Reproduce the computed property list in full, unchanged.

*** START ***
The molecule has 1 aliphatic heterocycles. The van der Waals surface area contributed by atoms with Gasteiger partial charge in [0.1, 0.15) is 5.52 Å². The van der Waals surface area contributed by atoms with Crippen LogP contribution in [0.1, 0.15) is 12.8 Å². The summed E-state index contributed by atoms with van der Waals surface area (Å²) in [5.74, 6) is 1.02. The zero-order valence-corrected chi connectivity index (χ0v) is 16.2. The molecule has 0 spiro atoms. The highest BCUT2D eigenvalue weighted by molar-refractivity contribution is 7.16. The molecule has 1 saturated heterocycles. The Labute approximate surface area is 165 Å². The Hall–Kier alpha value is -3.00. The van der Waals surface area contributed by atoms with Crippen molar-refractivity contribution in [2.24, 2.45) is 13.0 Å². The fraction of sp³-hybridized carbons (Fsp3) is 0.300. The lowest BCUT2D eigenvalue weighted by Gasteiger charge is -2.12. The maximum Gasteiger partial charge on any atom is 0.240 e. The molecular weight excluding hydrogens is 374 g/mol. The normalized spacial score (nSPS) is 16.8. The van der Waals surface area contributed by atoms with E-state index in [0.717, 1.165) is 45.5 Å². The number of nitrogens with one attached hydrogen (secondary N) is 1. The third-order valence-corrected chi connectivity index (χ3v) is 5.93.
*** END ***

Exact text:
The molecule has 1 aliphatic heterocycles. The van der Waals surface area contributed by atoms with Gasteiger partial charge in [0.1, 0.15) is 5.52 Å². The van der Waals surface area contributed by atoms with Crippen LogP contribution in [0.1, 0.15) is 12.8 Å². The summed E-state index contributed by atoms with van der Waals surface area (Å²) in [5.74, 6) is 1.02. The zero-order valence-corrected chi connectivity index (χ0v) is 16.2. The molecule has 0 spiro atoms. The highest BCUT2D eigenvalue weighted by molar-refractivity contribution is 7.16. The molecule has 1 saturated heterocycles. The Labute approximate surface area is 165 Å². The Hall–Kier alpha value is -3.00. The van der Waals surface area contributed by atoms with Crippen molar-refractivity contribution in [2.24, 2.45) is 13.0 Å². The fraction of sp³-hybridized carbons (Fsp3) is 0.300. The lowest BCUT2D eigenvalue weighted by Gasteiger charge is -2.12. The maximum Gasteiger partial charge on any atom is 0.240 e. The molecular weight excluding hydrogens is 374 g/mol. The normalized spacial score (nSPS) is 16.8. The van der Waals surface area contributed by atoms with E-state index in [0.717, 1.165) is 45.5 Å². The number of nitrogens with one attached hydrogen (secondary N) is 1. The third-order valence-corrected chi connectivity index (χ3v) is 5.93.